Open Source for the Enterprise, by Dan Woods and Gautam Guliani ISBN 0-596-10119-8

Reviewed by: Robert Boardman, September 2005
Published by: O'Reilly Books
Requires: N/A
MSRP: US$22.95, CDN$32.95, UK£15.95

Computer books that do not deal with specific applications in specific operating environments are scarce. Readable computer books that do not deal with specific applications are even scarcer. Open Source for the Enterprise by Woods and Guliani is not application-specific, although it is generally environment-specific. The latter is probably what readers expect when discussing open source software.

The book is sub-titled “Managing risks, reaping rewards”. Throughout the book the authors focus on building and using a business-like approach to the use of open source software in organizations, particularly for-profit organizations. They start by describing the existing debate about open source software, describe the skill sets needed to make use of various different types of open source software, and develop a strategy which can be used by businesses to judge whether or not a particular open source application is suitable. The various existing open source licensing programmes are compared including Berkeley Software Distribution (BSD), General Public License (GPL), Copyleft and others. The book ends with half a dozen valuable appendices focusing on specific topics and applications: open source platform, open source desktop, e-mail and three others. The key theme of the book is “Can you use open source profitably at your organization?”

As is expected, the authors answer that question with a qualified and circumscribed “Yes”. They do not hide their enthusiasm for open source software and they do not hide their experience in business either. They are quite clear that there are rewards available to organizations that use open source software, not just the obvious reward of lower software purchase costs. They are also quite clear that open source software has different risks than off-the-shelf software. The book is about mitigating those risks so organizations can enjoy the rewards. About half way through the book they say “. . . the approach we recommend is a sober one. You will gain nothing by waving the open source flag and applying it everywhere possible, without forethought and planning.” I suggest their five step process for changing to an open source environment could also be profitably used in a modified form by organizations considering the purchase of off-the-shelf commercial software. This book is applicable therefore not only for those who are considering adopting at least a little open source software in their own business. It is solid foundational reading for anyone who is involved in acquiring computer applications in any organization, in any operating environment.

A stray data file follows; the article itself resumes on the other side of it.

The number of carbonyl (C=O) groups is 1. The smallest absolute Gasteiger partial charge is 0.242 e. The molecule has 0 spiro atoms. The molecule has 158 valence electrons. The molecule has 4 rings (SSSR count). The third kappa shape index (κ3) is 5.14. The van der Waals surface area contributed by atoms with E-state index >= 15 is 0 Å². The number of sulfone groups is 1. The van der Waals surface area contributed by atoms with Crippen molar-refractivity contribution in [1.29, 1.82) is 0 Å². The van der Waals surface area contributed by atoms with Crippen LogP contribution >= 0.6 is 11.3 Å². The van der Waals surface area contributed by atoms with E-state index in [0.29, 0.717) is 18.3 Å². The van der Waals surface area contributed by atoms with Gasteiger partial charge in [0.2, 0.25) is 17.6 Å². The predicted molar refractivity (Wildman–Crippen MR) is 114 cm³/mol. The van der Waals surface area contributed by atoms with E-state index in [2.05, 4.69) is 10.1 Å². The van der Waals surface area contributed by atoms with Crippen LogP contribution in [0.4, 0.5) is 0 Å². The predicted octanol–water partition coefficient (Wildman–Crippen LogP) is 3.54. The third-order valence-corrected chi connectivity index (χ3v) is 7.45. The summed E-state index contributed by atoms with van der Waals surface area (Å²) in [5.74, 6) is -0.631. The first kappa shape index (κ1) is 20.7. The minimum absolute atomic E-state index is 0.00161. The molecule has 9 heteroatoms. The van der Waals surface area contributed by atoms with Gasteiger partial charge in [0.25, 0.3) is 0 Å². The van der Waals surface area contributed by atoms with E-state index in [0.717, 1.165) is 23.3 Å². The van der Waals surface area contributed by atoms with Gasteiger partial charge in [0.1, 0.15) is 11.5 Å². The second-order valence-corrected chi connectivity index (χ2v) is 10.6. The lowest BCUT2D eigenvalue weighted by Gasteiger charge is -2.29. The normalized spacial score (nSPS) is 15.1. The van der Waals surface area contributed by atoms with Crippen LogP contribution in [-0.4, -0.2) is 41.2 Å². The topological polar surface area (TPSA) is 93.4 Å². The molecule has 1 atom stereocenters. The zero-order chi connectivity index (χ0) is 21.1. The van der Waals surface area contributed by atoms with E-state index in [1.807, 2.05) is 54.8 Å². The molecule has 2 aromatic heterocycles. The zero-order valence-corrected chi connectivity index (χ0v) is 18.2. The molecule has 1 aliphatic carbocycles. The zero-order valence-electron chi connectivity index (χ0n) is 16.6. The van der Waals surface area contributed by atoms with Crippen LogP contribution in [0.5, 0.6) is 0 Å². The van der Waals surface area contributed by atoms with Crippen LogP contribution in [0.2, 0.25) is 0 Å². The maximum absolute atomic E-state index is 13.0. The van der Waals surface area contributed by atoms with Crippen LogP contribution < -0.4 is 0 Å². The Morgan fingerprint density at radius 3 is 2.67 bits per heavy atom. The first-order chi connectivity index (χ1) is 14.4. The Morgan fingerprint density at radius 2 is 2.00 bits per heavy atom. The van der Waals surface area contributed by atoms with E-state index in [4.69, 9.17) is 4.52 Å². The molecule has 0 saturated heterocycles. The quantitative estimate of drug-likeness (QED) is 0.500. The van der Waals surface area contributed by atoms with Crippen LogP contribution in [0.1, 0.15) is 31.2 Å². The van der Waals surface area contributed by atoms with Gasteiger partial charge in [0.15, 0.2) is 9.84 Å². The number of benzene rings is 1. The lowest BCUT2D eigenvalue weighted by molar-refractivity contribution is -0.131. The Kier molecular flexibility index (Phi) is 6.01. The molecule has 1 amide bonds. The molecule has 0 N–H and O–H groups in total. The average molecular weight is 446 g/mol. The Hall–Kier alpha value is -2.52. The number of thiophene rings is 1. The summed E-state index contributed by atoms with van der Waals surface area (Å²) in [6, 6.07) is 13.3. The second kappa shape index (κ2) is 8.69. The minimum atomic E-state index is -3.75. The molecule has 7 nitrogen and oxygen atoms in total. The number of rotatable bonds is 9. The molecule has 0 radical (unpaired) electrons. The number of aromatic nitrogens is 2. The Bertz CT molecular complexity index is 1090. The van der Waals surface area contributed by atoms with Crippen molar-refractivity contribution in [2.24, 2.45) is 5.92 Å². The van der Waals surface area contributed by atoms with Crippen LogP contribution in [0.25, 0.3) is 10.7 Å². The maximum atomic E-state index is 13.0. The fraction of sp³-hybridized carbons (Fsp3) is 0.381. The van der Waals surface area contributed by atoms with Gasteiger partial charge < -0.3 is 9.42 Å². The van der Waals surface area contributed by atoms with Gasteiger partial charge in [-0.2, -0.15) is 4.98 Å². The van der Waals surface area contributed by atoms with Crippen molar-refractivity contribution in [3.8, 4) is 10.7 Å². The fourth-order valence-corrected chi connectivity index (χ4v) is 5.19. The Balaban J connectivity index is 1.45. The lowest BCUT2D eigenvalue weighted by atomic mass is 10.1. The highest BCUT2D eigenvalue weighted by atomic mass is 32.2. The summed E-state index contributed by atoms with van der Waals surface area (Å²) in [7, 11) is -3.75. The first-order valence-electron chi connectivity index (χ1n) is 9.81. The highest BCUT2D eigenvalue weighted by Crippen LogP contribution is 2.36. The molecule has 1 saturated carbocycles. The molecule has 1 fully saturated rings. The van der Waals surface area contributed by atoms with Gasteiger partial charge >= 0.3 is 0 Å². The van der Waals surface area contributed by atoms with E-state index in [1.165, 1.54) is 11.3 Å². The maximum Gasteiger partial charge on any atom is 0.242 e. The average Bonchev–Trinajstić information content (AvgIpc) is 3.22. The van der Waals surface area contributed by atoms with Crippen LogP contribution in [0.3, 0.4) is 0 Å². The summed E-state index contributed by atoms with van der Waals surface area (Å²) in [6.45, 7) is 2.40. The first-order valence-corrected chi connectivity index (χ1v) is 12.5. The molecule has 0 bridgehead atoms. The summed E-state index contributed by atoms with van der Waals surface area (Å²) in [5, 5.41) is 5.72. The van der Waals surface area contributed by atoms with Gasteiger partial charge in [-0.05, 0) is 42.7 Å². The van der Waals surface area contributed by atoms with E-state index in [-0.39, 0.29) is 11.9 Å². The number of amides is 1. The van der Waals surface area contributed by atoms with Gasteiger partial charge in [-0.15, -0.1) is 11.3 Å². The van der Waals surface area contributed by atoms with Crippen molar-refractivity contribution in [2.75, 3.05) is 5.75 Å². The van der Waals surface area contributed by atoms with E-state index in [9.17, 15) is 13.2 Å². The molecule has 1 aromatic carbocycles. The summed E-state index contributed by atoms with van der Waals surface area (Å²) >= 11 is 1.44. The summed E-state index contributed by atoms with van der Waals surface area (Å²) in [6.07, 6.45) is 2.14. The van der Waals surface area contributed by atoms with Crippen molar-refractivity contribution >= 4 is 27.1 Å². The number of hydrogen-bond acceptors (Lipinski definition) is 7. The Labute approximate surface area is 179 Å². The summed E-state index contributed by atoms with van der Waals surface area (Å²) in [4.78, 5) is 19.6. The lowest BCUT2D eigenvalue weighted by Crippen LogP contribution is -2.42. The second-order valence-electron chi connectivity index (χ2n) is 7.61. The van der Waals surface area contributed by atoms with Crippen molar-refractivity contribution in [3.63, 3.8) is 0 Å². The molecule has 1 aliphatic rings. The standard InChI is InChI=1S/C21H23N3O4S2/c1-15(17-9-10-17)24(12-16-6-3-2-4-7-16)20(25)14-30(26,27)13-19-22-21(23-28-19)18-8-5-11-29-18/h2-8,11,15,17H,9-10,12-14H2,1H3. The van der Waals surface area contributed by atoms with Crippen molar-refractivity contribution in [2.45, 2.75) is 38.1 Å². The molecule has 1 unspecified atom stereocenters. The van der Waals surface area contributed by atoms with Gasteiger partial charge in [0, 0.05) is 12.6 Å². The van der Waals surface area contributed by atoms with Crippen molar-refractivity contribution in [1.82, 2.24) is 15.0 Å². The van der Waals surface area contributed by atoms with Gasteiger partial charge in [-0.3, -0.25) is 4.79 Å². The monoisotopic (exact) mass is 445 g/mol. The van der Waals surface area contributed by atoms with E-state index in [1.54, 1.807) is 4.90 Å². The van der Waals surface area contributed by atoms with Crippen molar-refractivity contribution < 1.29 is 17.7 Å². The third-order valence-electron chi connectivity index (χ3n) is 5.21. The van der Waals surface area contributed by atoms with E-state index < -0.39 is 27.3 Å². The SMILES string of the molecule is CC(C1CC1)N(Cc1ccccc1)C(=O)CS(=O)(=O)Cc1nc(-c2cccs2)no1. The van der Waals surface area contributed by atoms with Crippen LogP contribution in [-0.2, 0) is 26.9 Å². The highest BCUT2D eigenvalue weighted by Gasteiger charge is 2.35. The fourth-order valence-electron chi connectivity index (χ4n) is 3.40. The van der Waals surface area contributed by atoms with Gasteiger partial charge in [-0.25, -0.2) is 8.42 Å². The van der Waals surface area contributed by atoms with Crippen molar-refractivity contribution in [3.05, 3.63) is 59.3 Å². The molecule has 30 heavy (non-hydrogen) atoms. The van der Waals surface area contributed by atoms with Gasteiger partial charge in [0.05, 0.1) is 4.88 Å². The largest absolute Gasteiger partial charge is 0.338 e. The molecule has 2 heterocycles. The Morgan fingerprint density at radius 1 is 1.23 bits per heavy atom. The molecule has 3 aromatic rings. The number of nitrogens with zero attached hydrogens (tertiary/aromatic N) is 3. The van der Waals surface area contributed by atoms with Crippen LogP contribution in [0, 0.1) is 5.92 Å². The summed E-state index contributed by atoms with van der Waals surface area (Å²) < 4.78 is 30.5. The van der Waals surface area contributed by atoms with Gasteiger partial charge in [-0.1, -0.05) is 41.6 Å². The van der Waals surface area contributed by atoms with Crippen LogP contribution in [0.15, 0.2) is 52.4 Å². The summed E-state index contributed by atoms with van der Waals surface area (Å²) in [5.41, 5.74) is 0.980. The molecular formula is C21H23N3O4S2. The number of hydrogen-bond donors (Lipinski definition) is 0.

The book is clear, well organized, well written and as up-to-date as possible. The language used is appropriate for the topic. Woods and Guliani discuss the myths and the realities of open source software honestly. They are strong advocates for the adoption of open source software in business, but not at the expense of the business. They do not resort to bashing commercial software and commercial operating systems. Their role, which they are very clear about, is to build a framework for intelligent, informed business decisions.

Not surprisingly the book focuses on software available for the Unix/Linux/BSD family of operating systems. There is a brief acknowledgement at the beginning that open source software does exist for the Microsoft Windows and the Apple Macintosh environments. Otherwise the book discusses software that runs in the Unix/Linux/BSD environment. Most would say this is simply a reflection of the current reality. This focus is not a serious handicap or shortcoming in the book. However, it would have been useful to make clear that certain well-known and well-used open source applications are already available for Windows. The dominant Apache web server runs as open source software on Windows desktops and servers, as does the powerful MySQL database. As well, hundreds of thousands of users have installed Mozilla on their PC desktops as an open source alternative to Internet Explorer. These are just three well-known applications. Setting aside a few pages to discuss these crossover products might be encouraging to potential open source software users.

Open Source for the Enterprise should be read by CIOs, CTOs, and all who are or will be involved in the purchase of corporate software over the next few years. It contains honest, detailed information about the purchase and implementation of open source software.

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